Another source of new affordable housing is through private sector housing developments. The council introduced its Affordable Housing Policy (in January 2007) and this requires that affordable housing be provided on private sector housing developments above a certain size. By increasing the provision of affordable housing more people will be able to obtain a home of their own and for some, take the first steps into home-ownership.

Barnsley, within the context of the Leeds City Region and the South Yorkshire sub-region, acquired Housing Growth point status in 2008. The council's planning framework will facilitate an increase in the supply of housing in the borough up to 2026 to meet forecast household growth. The new housing will meet a range of housing needs and aspirations and will help to underpin the economic growth that is required in the borough.

2. Ensuring quality in housing provision

The Decent Homes programme (which is managed by Berneslai Homes on behalf of the council) was completed in December 2010. Under this programme some 13,500 council houses have been improved. The Decent Homes standard as been replaced with a local variant called "the Barnsley Homes standard"; the council will continue to invest in the repair and improvement of council housing to ensure that all council homes are maintained to this new standard. Housing Associations have their own arrangements for ensuring that their properties meet the Decent Homes standard.

In the private sector there are pockets of poor quality, often older housing which do not meet modern standards and especially so at the bottom end of the private rented sector. The council can provide some advice for private sector landlords to improve the conditions of the accommodation that they provide and also provides a regulatory function to ensure that housing conditions in the private sector meet minimum legal standards for private rented accommodation.

Growing concerns in recent years about environmental sustainability and global warming have resulted in an increased focus on the energy efficiency of housing. The council participates in and helps to fund a number of schemes that provide assistance to householders to enable them to improve the energy efficiency of their homes, although the reach of some of these schemes has been curtailed as a result of recent cuts in public expenditure.

The quality of new housing is in large measure determined by good design. Housing officers work closely with colleagues in Planning Services to ensure that new housing is built to good design standards.

3. Fair access to housing

It is important that the more vulnerable and often marginalised members of our communities also have access to good quality housing, sometimes of a more specialist nature, that promotes their independence.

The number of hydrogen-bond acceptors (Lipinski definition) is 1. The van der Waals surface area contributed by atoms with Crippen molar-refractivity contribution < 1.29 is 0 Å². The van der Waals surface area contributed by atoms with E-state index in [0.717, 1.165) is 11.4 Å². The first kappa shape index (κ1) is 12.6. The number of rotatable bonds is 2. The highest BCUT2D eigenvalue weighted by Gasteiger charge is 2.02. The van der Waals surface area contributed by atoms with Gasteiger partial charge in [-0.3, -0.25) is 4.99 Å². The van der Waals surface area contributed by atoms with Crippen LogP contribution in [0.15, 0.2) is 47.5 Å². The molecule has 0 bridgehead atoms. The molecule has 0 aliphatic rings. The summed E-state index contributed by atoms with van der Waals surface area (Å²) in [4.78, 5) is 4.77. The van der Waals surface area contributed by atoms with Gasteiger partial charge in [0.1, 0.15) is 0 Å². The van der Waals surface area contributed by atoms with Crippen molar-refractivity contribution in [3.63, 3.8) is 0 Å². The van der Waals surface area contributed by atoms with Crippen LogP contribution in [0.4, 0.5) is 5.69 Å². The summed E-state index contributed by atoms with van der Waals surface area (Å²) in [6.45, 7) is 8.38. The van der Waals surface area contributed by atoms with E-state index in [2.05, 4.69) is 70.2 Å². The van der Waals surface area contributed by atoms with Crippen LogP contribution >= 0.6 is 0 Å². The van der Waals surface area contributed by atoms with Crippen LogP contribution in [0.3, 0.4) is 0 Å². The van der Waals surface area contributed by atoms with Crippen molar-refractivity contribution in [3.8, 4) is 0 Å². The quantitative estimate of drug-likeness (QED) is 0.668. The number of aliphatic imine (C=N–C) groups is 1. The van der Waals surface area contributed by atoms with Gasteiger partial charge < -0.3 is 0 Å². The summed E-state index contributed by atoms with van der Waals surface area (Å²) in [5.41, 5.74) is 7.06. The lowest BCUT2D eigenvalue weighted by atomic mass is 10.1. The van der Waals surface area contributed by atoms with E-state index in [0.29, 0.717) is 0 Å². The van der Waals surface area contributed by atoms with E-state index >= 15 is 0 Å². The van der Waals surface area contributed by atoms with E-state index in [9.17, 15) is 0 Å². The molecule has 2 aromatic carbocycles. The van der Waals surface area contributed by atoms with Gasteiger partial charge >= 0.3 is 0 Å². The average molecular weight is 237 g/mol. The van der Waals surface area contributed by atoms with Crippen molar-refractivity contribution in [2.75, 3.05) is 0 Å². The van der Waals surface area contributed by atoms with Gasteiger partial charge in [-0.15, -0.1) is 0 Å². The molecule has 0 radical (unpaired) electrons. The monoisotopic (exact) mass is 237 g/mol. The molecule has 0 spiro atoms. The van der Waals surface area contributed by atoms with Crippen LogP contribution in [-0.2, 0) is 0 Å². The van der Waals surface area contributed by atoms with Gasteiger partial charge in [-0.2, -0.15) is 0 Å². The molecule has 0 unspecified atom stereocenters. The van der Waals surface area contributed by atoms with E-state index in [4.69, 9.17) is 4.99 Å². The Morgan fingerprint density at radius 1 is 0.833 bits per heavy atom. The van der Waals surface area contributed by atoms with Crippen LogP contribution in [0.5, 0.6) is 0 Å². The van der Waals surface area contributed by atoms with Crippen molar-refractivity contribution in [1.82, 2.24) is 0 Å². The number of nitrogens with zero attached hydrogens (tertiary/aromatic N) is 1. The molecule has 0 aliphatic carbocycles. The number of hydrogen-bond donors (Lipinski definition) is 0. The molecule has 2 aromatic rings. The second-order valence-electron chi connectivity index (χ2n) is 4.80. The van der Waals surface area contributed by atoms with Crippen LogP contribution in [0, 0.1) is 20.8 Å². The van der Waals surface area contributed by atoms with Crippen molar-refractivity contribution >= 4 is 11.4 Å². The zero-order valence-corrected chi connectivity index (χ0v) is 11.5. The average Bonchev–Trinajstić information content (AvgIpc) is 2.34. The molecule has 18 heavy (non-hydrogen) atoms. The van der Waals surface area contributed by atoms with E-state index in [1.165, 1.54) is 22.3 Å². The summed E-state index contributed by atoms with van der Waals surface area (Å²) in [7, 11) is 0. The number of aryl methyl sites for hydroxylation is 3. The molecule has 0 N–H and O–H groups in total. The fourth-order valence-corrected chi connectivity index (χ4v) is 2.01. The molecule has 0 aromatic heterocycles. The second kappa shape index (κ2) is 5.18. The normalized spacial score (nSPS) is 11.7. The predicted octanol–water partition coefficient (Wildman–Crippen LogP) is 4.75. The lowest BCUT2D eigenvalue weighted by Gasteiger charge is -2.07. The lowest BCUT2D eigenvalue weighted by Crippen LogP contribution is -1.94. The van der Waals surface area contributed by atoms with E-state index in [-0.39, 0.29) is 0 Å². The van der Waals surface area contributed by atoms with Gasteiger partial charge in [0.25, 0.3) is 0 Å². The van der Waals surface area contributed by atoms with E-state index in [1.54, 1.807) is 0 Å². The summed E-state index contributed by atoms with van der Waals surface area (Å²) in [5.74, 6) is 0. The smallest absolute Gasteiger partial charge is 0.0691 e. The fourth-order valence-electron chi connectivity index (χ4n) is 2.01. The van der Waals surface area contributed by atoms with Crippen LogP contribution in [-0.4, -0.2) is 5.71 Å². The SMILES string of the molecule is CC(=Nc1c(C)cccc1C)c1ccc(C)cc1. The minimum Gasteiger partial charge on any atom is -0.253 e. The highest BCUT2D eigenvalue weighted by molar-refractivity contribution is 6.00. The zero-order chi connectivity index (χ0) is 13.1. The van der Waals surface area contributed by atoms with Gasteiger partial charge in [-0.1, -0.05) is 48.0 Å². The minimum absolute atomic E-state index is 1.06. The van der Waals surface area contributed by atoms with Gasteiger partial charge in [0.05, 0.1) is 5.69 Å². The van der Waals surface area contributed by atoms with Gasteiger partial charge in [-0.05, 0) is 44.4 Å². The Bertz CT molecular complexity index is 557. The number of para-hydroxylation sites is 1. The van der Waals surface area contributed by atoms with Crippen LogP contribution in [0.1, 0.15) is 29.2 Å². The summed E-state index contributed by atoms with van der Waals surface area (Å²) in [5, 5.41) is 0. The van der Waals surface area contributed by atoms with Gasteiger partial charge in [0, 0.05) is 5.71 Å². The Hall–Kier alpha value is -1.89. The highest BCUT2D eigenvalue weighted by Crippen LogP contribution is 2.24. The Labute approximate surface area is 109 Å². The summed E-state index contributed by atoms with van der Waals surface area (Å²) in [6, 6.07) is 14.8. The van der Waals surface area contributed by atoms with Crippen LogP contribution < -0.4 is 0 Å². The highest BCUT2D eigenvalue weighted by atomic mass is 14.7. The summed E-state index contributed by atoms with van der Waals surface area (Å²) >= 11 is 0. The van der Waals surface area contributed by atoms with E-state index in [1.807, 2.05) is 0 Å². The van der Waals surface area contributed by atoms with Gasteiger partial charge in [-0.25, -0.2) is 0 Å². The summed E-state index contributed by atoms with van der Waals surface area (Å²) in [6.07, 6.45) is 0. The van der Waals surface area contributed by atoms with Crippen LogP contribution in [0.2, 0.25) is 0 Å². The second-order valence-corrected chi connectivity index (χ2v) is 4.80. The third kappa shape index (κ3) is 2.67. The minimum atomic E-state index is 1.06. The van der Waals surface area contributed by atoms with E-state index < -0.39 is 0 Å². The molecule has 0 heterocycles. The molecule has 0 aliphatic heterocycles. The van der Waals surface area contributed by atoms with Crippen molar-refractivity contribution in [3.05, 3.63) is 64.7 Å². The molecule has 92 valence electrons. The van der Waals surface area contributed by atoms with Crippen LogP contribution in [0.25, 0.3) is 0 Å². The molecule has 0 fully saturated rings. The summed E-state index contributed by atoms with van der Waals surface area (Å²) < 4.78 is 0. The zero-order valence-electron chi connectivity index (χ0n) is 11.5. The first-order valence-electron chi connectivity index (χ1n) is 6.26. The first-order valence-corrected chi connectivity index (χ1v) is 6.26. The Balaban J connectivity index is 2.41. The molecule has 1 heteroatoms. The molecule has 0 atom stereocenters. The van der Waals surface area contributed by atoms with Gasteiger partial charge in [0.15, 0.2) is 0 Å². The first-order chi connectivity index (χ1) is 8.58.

The housing needs of older people, (who are growing as a proportion of the borough's population) is perhaps the most obvious example of the requirement for more specialist housing provision. An extra care housing complex for older people was opened in Kendray in 2006, a second was then opened in Royston, and a further two have recently been completed in Goldthorpe and Hoyland. Berneslai Homes and housing associations also provide a range of specialist accommodation for older people within the borough.

Disability can often give rise to a particular set of housing needs. The council may be able to provide assistance to convert existing homes in the private sector through its Disabled Facilities Grant programme. Berneslai Homes run a similar scheme for council tenants, whilst housing association tenants should contact their landlord for further information.

There are, of course, other vulnerable members of the community, who need assistance to secure good quality housing and associated support services. We work closely with colleagues in Supporting People (Adult Social Services) and the Housing Association movement to ensure that their housing needs are identified and met in such a way as to maximise independent living.

4. Providing excellent council housing services

The management and maintenance of council housing is provided by Berneslai Homes on behalf of the council. Berneslai Homes is an Arms Length Management Organisation (ALMO) which was set up in December 2002. The 19,000 council homes that Berneslai Homes manages are still owned by Barnsley Metropolitan Borough Council.

Although the council is no longer directly responsible for the day-to-day council housing service, it works closely with Berneslai Homes and monitors their performance to make sure the services they provide are of good quality and value for money. In 2009 Berneslai Homes was awarded a three stars excellent rating with excellent prospects for improvement by the Audit Commission following an inspection. We continue to work in partnership with Berneslai Homes and their tenants and leaseholders to ensure that service delivery remains at a high standard.